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Balchand JaIn Vs. State of Madhya Pradesh - Court Judgment

LegalCrystal Citation
SubjectCriminal
CourtSupreme Court of India
Decided On
Judge
Reported inAIR1976SC366; (1976)4SCC572; [1977]2SCR52
ActsDefence and Internal Security of India Act, 1971 - Sections 38; Code of Criminal Procedure (CrPC) 1973 - Sections 2, 13-A, 34, 35, 36, 37, 38, 436, 437, 437(1) and 438; Defence and Internal Security of India Rules, 1971 - Rule 184
AppellantBalchand Jain
RespondentState of Madhya Pradesh
Cases Referred(Madh Pra) (State v. Manoharlal
Books referredMaxwell on Interpretation of Statutes, 11th Edn.
Excerpt:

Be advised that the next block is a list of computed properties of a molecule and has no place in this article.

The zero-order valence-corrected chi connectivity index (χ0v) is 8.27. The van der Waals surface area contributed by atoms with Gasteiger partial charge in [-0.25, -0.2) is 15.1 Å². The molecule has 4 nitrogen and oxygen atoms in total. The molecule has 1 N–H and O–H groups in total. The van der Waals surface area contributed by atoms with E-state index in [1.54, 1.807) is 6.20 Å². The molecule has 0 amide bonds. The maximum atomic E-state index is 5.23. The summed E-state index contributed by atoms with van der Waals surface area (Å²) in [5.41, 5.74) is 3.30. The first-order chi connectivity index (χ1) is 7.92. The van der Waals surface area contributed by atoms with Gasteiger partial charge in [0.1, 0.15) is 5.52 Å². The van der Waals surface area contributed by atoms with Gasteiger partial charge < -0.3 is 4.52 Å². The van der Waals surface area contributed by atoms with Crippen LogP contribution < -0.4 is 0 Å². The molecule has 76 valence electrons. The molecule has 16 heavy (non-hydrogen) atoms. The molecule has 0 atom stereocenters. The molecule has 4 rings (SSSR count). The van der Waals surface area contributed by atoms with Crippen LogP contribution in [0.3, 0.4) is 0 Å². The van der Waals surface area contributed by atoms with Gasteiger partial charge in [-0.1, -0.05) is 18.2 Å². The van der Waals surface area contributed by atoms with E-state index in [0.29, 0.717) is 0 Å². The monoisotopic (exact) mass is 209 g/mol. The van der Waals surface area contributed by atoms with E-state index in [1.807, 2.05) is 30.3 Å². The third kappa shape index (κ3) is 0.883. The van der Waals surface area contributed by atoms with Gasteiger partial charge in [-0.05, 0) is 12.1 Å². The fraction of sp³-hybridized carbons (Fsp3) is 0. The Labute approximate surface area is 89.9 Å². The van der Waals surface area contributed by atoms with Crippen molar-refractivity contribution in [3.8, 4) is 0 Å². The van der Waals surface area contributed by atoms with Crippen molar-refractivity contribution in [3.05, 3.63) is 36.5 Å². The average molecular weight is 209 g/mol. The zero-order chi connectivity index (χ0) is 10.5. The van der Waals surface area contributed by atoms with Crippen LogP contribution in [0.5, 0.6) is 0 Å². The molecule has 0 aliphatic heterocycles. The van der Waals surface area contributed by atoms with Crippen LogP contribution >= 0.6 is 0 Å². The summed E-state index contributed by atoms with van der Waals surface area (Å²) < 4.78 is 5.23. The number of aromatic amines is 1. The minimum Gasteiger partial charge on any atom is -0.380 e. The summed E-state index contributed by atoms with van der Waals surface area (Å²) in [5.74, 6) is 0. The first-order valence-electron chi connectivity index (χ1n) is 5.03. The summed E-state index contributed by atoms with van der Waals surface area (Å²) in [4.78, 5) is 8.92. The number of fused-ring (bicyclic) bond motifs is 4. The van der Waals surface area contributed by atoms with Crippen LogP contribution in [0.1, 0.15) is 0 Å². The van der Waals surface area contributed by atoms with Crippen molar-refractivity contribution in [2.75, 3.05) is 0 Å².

criminal - power to issue anticipatory bail - sections 2, 13-a, 34, 35, 36, 37, 38, 436, 437, 437 (1) and 438 of criminal procedure code, 1973 and rule 184 of defence and internal security of india rules, 1971 - whether order of anticipatory bail can be competently made by court of session or high court under section 438 in case of offence falling under rule 184 - section 438 applies to non bailable offences - court of session or high court empowered to grant anticipatory bail - object of section 438 is when a person arrested then without going into rigours of jail he immediately be released - rule 184 is supplemental to section 438 and contains guidelines which have to be followed by court in passing order for anticipatory bail in relation to cases covered by rule 184 - no inconsistency.....p.n. bhagwati and a.c. gupta, jj.1. the facts giving rise to this appeal are set out in the judgment about to be delivered by our learned brother s. murtaza fazl ali and it is, therefore, not necessary to reiterate them. the question which arises for determination on these facts is a short one and it is: whether an order of 'anticipatory bail' can be competently made by a court of session or a high court under section 438 of the crpc, 1973 in case of offences falling under rule 184 of the defence and internal security of india rules, 1971 made under the defence and internal security of india act, 1971 (hereinafter referred as the act).2. there was at one time conflict of decisions amongst different, high courts in india about the power of a court to grant 'anticipatory bail'. the majority.....